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    Yang M, Guo B, Olver ME, Polaschek DLL, Wong SCP. Assessing associations between changes in risk and subsequent reoffending: an introduction to relevant statistical models. Crim Justice Behav. 2017;44:59–84.

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    Hanson RK, Harris AJR, Helmus L, Thornton D. High risk sex offenders may not be high risk forever. J Interpers Violence. 2014;29:2792–813. https://doi.org/10.1177/0886260514526062.

  61. 61.

    • Hanson RK, Harris AJR, Letourneau E, Helmus LM, Thornton D. Reductions in risk based on time offense free in the community: Once a sex offender, not always a sex offender. Psychol Public Policy Law. 2018. This study empirically models the relationship between time offence-free and sexual recidivism, including exploration of covariates and interactions. Structured methods of adjusting Static-99R and Static-2002R risk levels based on time free are provided. These findings are used to criticize long-term sexual offender risk management policies that are insensitive to initial risk and time free effects .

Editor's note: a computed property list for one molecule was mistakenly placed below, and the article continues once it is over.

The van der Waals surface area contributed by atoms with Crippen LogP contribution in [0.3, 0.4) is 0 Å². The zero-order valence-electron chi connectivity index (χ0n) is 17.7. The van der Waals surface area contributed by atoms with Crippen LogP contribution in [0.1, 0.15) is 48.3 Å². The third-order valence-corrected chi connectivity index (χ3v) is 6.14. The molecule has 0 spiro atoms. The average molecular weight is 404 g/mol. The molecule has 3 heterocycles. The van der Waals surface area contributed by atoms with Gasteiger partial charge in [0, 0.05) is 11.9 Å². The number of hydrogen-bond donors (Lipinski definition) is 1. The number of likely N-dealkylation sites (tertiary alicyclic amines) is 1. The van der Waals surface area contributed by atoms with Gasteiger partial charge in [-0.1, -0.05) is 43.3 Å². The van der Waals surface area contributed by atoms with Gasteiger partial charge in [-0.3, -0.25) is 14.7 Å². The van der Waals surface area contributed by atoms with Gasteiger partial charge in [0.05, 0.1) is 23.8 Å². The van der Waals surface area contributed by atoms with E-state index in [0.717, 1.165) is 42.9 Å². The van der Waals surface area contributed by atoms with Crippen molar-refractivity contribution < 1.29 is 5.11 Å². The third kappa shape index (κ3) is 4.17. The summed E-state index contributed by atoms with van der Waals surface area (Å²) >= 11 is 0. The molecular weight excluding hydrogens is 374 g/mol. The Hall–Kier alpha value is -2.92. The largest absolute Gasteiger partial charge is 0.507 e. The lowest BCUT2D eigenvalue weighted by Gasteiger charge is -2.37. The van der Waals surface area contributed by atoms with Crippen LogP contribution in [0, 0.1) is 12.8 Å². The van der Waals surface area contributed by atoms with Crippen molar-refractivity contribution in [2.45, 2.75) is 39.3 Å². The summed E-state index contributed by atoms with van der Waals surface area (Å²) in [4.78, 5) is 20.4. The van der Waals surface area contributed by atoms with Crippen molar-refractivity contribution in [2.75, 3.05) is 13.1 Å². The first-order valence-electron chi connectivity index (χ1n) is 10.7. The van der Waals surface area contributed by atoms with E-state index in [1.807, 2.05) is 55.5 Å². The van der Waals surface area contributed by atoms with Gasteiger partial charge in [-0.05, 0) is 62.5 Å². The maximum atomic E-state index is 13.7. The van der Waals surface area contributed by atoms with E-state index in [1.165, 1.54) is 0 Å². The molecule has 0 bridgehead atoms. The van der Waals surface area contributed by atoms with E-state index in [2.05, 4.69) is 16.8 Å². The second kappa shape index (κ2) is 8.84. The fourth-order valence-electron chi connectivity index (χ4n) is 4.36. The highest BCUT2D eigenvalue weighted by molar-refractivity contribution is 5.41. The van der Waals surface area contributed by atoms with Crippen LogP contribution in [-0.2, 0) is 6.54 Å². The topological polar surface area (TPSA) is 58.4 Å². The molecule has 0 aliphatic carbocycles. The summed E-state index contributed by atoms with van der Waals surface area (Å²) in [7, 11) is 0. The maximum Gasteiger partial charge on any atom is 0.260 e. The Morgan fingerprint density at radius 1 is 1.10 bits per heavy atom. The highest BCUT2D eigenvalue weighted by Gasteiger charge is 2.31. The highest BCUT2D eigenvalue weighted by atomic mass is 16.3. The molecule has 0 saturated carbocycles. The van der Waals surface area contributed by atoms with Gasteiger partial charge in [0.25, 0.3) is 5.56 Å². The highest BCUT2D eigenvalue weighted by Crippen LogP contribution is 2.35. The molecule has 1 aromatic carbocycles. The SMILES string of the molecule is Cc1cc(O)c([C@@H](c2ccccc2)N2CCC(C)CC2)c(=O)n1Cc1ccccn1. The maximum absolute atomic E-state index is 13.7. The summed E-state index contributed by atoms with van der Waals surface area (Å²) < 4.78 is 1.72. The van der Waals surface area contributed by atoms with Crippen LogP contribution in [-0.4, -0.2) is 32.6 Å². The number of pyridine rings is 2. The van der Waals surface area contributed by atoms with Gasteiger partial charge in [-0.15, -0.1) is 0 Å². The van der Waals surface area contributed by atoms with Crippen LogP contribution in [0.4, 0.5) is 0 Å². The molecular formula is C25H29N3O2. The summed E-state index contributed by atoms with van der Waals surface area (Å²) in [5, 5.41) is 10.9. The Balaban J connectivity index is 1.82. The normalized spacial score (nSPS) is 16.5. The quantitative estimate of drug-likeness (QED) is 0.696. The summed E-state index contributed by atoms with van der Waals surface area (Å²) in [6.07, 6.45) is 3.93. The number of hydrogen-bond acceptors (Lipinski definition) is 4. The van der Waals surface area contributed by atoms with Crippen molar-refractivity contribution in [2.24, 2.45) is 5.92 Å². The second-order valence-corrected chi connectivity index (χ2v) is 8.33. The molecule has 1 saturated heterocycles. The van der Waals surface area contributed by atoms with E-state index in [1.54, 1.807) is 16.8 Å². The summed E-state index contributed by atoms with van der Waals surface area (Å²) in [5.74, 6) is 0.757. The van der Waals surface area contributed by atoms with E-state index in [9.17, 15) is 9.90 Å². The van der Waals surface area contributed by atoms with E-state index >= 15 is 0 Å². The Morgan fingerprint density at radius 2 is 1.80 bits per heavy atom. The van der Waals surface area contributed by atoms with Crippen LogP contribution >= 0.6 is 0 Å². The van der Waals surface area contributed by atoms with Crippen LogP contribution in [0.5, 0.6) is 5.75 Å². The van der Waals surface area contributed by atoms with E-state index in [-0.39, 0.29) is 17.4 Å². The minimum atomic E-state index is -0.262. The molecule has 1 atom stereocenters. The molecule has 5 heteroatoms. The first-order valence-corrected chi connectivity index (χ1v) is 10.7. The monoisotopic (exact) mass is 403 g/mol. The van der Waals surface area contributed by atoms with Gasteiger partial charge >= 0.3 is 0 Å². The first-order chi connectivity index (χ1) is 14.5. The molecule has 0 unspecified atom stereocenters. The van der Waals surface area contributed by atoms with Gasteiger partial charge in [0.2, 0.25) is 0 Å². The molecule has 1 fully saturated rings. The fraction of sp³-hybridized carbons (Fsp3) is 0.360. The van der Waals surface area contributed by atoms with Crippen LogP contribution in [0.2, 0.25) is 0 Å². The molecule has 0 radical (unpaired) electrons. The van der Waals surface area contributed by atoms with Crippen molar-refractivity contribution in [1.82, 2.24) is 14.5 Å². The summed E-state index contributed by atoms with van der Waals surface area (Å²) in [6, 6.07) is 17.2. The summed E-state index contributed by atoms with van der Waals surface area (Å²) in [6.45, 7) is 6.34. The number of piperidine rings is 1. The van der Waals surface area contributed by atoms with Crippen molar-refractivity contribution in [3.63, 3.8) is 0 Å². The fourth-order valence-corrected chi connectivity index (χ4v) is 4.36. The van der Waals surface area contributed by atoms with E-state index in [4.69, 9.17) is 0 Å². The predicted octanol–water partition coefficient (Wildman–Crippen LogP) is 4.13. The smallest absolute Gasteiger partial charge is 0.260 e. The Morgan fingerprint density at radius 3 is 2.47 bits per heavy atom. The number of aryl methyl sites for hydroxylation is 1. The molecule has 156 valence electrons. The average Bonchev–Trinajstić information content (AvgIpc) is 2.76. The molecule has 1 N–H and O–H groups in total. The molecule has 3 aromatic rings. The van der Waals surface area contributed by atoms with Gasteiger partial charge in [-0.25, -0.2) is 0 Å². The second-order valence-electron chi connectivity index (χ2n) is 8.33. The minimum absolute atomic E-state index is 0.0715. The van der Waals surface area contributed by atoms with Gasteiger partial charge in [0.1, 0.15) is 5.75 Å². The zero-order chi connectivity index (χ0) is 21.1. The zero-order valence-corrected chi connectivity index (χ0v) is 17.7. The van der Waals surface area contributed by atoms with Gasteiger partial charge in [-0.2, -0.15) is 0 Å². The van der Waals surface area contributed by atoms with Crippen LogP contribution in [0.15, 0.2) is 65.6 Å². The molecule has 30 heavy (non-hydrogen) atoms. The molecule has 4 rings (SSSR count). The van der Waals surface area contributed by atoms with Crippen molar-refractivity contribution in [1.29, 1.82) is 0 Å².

62. 62.

    Boccaccini MT, Murrie DC, Caperton JD, Hawes SW. Field validity of the Static-99 and MnSOST-R among sex offenders evaluated for civil commitment as sexually violent predators. Psychol Public Policy Law. 2009;15:278–314. https://doi.org/10.1037/a0017232.

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    • Hanson RK, Helmus LM, Harris AJR. Assessing the risk and needs of supervised sexual offenders: a prospective study using STABLE-2007, Static-99R, and Static-2002R. Crim Justice Behav. 2015;42:1205–24. https://doi.org/10.1177/0093854815602094. Field validity study of Static-99R, STABLE-2007, and ACUTE-2007. Contains important findings related to degradations in predictive accuracy associated with professional judgement overrides, and higher predictive accuracy for community supervision officers who submitted all the information requested of them, suggesting that quality of implementation can make a large difference in accuracy .

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    Rettenberger M, Haubner-Maclean T, Eher R. The contribution of age to the Static-99 risk assessment in a population-based prison sample of sexual offenders. Crim Justice Behav. 2013;40:1413–33. https://doi.org/10.1177/0093854813492518.

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    Hanson RK, Lunetta A, Phenix A, Neeley J, Epperson D. The field validity of Static-99/R sex offender risk assessment tool in California. J Threat Assess Manag. 2014;1:102–17. https://doi.org/10.1037/tam0000014.